Roger Ballen’s art is violent. It startles you, kicks you in the stomach, and then makes you cry. Ballen says these works of haunting black and white worlds peopled with strange characters, dirty walls, dead or living animals and spooky art naïve scribbles, are a photographic documentation of his ‘interior’, a half-century of deep and sincere soul-searching. Captured in art, this very personal exploration has the uncanny effect of smearing the viewer’s nose through the darkness of their interior too – giving the violence of the work an irrefutable quality that can only be called beauty.
Ballen recently attended a retrospective exhibition at the Nikolaj Contemporary Art Centre in Copenhagen, in which the accumulation of his oeuvre was shown on three stories in a restored 13th century church. On the top floor he created an installation called The Room, continuing a practice he has begun of collecting detritus and thrown-away objects from the streets of the cities hosting his exhibitions, in order to fabricate a 4D experience for viewers, inside Roger’s world. He recounts the making of The Room for us here.
THE BELIEVER: Roger, how did you find enough garbage on the clean streets of Copenhagen to create The Room?
ROGER BALLEN: When you go searching, you never know what you will find. On my first day I found this old baby carriage outside the Salvation Army, I was very happy about that. Then my breakthrough came on my second day, when I found a guy who makes stuffed animal sculptures using real animal heads. He had a whole suitcase full of dead bird bodies that he said I could use.
BLVR: Are you the kind of person who just meets the one guy in the world with the suitcase full of dead birds?
RB: Yeah. It’s part of the way I work, interacting constantly between my conscious and subconscious minds. It’s what I’d be doing where I live in Johannesburg, walking around looking for materials, combining a scientific, rational way of working with an intuitive, emotional way. You could make me dizzy and I’d still do the same thing. Doing it in Copenhagen just adds another layer: it’s the Roger Ballen aesthetic interacting with Denmark.
BLVR: What else did you find?
RB: I found pillows, dolls, old mattresses, a chair, a Venus bust and some dingy shelves. I had other dead animals like small crocodiles and a stuffed rodent. Then I got the spray paint out and spent about a day and a half working, dirtying the walls, spraying everything, making the drawings of the spirits with the eyes and the teeth that go white, arranging the birds and the baby carriage, making it another zone.
BLVR: How was it mounting this zone in a 13th century church?
RB: Well, because it was such a large and majestic space, I was a little scared at first. But the museum did an excellent job adding walls and dividing up the work so that there was space between them, which expanded their meaning. The architecture seemed to wrap itself around it all and lend it a spiritual essence, a 4th dimension.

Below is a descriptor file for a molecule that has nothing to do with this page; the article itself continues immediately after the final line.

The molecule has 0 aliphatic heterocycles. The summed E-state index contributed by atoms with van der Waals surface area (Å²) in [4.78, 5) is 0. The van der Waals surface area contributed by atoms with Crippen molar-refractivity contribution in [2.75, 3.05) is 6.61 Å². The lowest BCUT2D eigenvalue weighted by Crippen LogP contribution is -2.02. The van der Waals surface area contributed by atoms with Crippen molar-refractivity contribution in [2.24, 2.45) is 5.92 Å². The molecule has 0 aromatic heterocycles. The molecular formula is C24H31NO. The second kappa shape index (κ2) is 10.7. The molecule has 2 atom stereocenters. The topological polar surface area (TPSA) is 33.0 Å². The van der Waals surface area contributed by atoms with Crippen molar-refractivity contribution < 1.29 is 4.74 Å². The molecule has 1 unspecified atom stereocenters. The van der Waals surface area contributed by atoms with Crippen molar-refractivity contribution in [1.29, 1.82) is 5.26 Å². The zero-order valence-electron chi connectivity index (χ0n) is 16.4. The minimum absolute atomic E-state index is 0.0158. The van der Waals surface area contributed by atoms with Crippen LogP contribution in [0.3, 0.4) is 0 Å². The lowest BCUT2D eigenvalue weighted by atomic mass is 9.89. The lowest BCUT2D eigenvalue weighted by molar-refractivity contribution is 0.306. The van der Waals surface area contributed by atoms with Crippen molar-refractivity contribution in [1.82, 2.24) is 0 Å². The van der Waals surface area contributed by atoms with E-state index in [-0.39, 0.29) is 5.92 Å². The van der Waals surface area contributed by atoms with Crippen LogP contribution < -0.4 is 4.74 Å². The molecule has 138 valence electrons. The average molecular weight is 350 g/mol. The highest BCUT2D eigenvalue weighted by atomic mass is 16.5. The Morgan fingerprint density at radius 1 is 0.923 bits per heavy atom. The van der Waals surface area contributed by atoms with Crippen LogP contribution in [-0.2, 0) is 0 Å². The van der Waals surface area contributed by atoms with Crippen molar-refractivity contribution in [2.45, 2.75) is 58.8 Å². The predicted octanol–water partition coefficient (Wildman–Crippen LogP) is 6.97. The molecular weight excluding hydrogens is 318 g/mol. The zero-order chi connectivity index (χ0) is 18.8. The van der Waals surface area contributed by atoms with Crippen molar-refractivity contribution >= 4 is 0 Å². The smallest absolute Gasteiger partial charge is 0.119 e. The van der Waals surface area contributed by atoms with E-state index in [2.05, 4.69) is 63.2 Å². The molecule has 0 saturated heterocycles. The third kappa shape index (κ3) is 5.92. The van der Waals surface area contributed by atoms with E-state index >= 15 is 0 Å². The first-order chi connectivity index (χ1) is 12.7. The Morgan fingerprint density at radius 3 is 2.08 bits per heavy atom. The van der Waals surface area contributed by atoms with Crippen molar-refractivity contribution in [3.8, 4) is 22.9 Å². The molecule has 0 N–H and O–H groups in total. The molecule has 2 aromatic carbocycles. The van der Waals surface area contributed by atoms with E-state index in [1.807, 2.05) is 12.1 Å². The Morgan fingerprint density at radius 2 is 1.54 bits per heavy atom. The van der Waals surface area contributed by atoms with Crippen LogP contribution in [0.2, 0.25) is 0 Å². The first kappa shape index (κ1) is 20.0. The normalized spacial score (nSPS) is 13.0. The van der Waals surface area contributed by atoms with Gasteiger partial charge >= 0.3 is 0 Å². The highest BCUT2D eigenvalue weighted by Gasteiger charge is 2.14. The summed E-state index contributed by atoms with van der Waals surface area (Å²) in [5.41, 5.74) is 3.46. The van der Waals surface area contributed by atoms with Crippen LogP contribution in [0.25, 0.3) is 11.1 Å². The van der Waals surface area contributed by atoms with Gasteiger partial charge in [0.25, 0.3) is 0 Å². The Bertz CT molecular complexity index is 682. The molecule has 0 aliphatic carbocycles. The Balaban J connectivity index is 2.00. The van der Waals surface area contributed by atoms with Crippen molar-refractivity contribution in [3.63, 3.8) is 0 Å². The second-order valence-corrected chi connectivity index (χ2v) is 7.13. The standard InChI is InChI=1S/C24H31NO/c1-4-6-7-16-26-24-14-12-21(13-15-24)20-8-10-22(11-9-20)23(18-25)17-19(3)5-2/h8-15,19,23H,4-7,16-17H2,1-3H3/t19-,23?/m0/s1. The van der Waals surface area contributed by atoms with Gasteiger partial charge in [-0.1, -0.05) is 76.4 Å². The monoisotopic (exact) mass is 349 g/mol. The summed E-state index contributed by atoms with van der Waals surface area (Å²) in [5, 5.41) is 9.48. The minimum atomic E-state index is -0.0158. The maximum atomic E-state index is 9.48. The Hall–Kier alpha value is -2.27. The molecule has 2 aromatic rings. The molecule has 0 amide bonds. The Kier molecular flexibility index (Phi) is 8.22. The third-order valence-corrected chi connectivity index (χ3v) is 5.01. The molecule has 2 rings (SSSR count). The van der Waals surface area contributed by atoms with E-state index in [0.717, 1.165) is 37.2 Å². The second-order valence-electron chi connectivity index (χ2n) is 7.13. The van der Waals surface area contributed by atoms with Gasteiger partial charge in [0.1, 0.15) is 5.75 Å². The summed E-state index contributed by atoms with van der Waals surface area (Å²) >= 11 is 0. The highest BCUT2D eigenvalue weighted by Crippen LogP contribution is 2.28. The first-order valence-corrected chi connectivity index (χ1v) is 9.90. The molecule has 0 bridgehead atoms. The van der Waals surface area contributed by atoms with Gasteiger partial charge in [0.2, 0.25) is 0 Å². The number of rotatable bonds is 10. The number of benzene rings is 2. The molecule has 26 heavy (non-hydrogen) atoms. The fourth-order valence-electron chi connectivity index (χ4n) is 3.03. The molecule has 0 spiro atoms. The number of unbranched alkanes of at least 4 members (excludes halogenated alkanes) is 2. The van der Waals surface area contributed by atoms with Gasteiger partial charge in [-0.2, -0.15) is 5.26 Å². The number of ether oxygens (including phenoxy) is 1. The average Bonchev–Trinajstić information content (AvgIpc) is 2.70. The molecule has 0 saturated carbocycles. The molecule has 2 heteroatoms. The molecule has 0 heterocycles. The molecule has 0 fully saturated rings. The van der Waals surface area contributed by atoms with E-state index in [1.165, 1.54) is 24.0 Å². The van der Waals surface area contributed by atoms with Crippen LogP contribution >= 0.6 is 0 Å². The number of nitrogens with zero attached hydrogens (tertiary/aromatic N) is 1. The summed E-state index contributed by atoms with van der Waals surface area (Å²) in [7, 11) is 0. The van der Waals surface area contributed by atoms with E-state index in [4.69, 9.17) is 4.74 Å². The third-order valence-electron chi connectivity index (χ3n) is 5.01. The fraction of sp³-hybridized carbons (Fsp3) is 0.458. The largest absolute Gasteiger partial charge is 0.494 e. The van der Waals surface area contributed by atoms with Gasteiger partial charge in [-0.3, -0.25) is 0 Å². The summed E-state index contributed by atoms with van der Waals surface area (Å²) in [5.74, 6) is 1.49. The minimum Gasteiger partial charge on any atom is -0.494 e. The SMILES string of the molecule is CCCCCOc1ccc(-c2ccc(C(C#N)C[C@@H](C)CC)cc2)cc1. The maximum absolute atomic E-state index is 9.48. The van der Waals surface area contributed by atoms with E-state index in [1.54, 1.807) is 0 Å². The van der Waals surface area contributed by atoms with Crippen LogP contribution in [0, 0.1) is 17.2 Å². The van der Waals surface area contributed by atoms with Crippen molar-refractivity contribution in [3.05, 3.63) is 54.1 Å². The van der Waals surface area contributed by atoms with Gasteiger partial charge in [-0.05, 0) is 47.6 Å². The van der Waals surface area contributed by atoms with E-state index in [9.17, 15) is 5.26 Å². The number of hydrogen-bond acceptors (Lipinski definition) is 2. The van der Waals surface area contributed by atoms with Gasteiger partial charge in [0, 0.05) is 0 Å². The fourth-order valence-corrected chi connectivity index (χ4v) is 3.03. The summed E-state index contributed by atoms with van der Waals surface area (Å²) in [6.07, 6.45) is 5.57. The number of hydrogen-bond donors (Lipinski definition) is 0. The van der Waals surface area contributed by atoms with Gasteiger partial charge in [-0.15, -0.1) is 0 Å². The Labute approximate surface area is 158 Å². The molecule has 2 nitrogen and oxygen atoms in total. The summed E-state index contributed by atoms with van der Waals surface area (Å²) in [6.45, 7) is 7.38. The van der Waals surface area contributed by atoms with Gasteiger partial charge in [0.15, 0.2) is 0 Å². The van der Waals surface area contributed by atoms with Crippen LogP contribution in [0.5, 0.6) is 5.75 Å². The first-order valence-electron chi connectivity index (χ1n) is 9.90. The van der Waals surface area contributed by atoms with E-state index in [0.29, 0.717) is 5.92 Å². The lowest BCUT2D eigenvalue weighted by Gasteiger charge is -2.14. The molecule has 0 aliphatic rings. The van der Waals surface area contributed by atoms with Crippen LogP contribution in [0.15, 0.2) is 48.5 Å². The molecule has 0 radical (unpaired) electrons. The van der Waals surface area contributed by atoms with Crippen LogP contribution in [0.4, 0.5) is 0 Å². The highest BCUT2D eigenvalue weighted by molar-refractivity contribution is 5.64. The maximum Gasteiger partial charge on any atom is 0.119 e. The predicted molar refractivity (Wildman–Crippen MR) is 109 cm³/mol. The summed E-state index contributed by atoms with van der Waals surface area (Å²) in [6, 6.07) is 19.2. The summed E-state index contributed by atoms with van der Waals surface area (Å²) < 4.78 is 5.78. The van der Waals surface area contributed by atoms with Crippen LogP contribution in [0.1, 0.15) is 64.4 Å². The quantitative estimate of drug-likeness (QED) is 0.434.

BLVR: How does it feel, when you live and work in such isolation most of the time, to accompany your work into the world and be among the audience as it speaks to them? What were you thinking on opening night?
RB: There were about 400 people at the opening. I was thinking as they walked through all the living pictures on the walls, the films and The Room, that it’s very gratifying to diarize, to fossilize your life in this way, to have your work express your essence like a living organism that people can walk through and experience sensually.
BLVR: Your speech was one of the best the Copenhagen art crowd has ever heard. What did you tell them?
RB: I don’t remember. I never prepare a speech. I never think when I give a speech, except for “don’t embarrass yourself or others”, meaning “remember the names of the people you have to thank”. But then my mind goes quiet and I talk. It just comes out. I think I said something at the end like, “This is my diary, this is my distilled essence, and I’m hopeful that with your experience tonight with the pictures you see, that they will become part of your diary, and your essence, too.”
BLVR: That’s really intimate.
RB: Yeah, you’re right, it is. It helps my work to get into other people’s heads. I hope my images do that in a way, like a dream that’s haunting and mysterious and connects us all at the level of the human condition. Life on the planet and in our galaxy is so complex, I don’t hope to have any substantial effect in it, but if I can touch a few people deep in their psyche, by making my personal subjective journey concrete for others, then I am very happy.
Caia Hagel’s Process Interview with Roger Ballen appears in this month’s issue of the magazine.